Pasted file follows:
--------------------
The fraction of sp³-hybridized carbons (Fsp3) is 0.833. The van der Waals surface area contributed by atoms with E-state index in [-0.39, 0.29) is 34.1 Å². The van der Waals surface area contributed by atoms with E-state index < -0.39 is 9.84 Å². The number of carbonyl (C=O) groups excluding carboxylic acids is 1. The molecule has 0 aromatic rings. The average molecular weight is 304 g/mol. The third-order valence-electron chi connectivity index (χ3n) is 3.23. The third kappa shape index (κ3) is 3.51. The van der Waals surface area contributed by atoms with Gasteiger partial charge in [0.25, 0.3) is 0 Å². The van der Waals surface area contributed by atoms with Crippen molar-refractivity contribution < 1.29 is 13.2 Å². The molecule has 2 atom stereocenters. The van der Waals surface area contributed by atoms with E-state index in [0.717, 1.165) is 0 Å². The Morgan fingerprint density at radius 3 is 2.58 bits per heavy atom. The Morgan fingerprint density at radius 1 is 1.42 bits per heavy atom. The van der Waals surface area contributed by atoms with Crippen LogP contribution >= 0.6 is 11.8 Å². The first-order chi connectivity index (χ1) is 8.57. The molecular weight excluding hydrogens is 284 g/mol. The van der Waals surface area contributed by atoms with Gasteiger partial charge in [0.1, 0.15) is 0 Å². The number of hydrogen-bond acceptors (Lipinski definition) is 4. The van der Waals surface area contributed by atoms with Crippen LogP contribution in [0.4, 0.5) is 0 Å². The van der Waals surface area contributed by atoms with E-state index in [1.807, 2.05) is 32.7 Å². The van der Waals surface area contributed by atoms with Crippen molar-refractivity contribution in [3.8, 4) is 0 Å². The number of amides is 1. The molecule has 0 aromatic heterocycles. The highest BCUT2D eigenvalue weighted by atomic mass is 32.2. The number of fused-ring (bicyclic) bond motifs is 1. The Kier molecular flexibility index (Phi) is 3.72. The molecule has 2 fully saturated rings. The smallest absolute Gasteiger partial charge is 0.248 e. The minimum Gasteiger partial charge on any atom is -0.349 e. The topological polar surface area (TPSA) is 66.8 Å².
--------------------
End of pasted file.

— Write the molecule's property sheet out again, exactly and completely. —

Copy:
The fraction of sp³-hybridized carbons (Fsp3) is 0.833. The van der Waals surface area contributed by atoms with E-state index in [-0.39, 0.29) is 34.1 Å². The van der Waals surface area contributed by atoms with E-state index < -0.39 is 9.84 Å². The number of carbonyl (C=O) groups excluding carboxylic acids is 1. The molecule has 0 aromatic rings. The average molecular weight is 304 g/mol. The third-order valence-electron chi connectivity index (χ3n) is 3.23. The third kappa shape index (κ3) is 3.51. The van der Waals surface area contributed by atoms with Gasteiger partial charge in [0.25, 0.3) is 0 Å². The van der Waals surface area contributed by atoms with Crippen molar-refractivity contribution < 1.29 is 13.2 Å². The molecule has 2 atom stereocenters. The van der Waals surface area contributed by atoms with E-state index in [0.717, 1.165) is 0 Å². The Morgan fingerprint density at radius 3 is 2.58 bits per heavy atom. The Morgan fingerprint density at radius 1 is 1.42 bits per heavy atom. The van der Waals surface area contributed by atoms with Crippen LogP contribution >= 0.6 is 11.8 Å². The first-order chi connectivity index (χ1) is 8.57. The molecular weight excluding hydrogens is 284 g/mol. The van der Waals surface area contributed by atoms with Gasteiger partial charge in [0.1, 0.15) is 0 Å². The number of hydrogen-bond acceptors (Lipinski definition) is 4. The van der Waals surface area contributed by atoms with Crippen LogP contribution in [0.4, 0.5) is 0 Å². The van der Waals surface area contributed by atoms with E-state index in [1.807, 2.05) is 32.7 Å². The van der Waals surface area contributed by atoms with Crippen molar-refractivity contribution in [3.8, 4) is 0 Å². The number of amides is 1. The molecule has 0 aromatic heterocycles. The highest BCUT2D eigenvalue weighted by atomic mass is 32.2. The number of fused-ring (bicyclic) bond motifs is 1. The Kier molecular flexibility index (Phi) is 3.72. The molecule has 2 fully saturated rings. The smallest absolute Gasteiger partial charge is 0.248 e. The minimum Gasteiger partial charge on any atom is -0.349 e. The topological polar surface area (TPSA) is 66.8 Å².